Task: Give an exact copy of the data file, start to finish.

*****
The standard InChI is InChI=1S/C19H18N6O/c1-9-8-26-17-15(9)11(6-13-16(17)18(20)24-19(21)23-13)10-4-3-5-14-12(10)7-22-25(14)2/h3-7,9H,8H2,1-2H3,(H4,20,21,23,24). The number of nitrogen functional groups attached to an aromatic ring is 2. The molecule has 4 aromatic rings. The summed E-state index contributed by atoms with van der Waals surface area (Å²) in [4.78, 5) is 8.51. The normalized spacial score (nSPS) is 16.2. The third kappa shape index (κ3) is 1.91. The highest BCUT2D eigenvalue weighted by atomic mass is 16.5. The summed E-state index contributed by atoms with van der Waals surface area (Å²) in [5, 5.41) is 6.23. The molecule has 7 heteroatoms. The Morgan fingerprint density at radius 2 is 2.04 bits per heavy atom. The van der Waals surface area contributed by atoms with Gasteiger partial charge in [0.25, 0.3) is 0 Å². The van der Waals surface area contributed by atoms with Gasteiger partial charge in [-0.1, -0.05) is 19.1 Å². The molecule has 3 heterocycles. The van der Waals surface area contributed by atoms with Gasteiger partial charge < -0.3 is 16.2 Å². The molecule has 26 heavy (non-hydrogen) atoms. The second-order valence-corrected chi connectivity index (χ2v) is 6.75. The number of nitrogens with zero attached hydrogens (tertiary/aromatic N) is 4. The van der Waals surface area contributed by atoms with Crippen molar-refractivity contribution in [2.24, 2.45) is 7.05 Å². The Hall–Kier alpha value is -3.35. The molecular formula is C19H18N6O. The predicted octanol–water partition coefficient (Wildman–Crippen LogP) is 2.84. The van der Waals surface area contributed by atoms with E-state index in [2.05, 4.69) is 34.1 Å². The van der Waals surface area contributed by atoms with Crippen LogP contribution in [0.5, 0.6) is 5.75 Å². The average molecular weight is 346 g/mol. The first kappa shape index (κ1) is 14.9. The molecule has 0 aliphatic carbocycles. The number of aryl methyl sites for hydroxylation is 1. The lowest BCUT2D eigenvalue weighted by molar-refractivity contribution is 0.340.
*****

The standard InChI is InChI=1S/C19H18N6O/c1-9-8-26-17-15(9)11(6-13-16(17)18(20)24-19(21)23-13)10-4-3-5-14-12(10)7-22-25(14)2/h3-7,9H,8H2,1-2H3,(H4,20,21,23,24). The number of nitrogen functional groups attached to an aromatic ring is 2. The molecule has 4 aromatic rings. The summed E-state index contributed by atoms with van der Waals surface area (Å²) in [4.78, 5) is 8.51. The normalized spacial score (nSPS) is 16.2. The third kappa shape index (κ3) is 1.91. The highest BCUT2D eigenvalue weighted by atomic mass is 16.5. The summed E-state index contributed by atoms with van der Waals surface area (Å²) in [5, 5.41) is 6.23. The molecule has 7 heteroatoms. The Morgan fingerprint density at radius 2 is 2.04 bits per heavy atom. The van der Waals surface area contributed by atoms with Gasteiger partial charge in [0.25, 0.3) is 0 Å². The van der Waals surface area contributed by atoms with Gasteiger partial charge in [-0.1, -0.05) is 19.1 Å². The molecule has 3 heterocycles. The van der Waals surface area contributed by atoms with Gasteiger partial charge < -0.3 is 16.2 Å². The molecule has 26 heavy (non-hydrogen) atoms. The second-order valence-corrected chi connectivity index (χ2v) is 6.75. The number of nitrogens with zero attached hydrogens (tertiary/aromatic N) is 4. The van der Waals surface area contributed by atoms with Crippen molar-refractivity contribution in [2.24, 2.45) is 7.05 Å². The Hall–Kier alpha value is -3.35. The molecular formula is C19H18N6O. The predicted octanol–water partition coefficient (Wildman–Crippen LogP) is 2.84. The van der Waals surface area contributed by atoms with E-state index in [2.05, 4.69) is 34.1 Å². The van der Waals surface area contributed by atoms with Crippen LogP contribution in [0.5, 0.6) is 5.75 Å². The average molecular weight is 346 g/mol. The first kappa shape index (κ1) is 14.9. The molecule has 0 aliphatic carbocycles. The number of aryl methyl sites for hydroxylation is 1. The lowest BCUT2D eigenvalue weighted by molar-refractivity contribution is 0.340.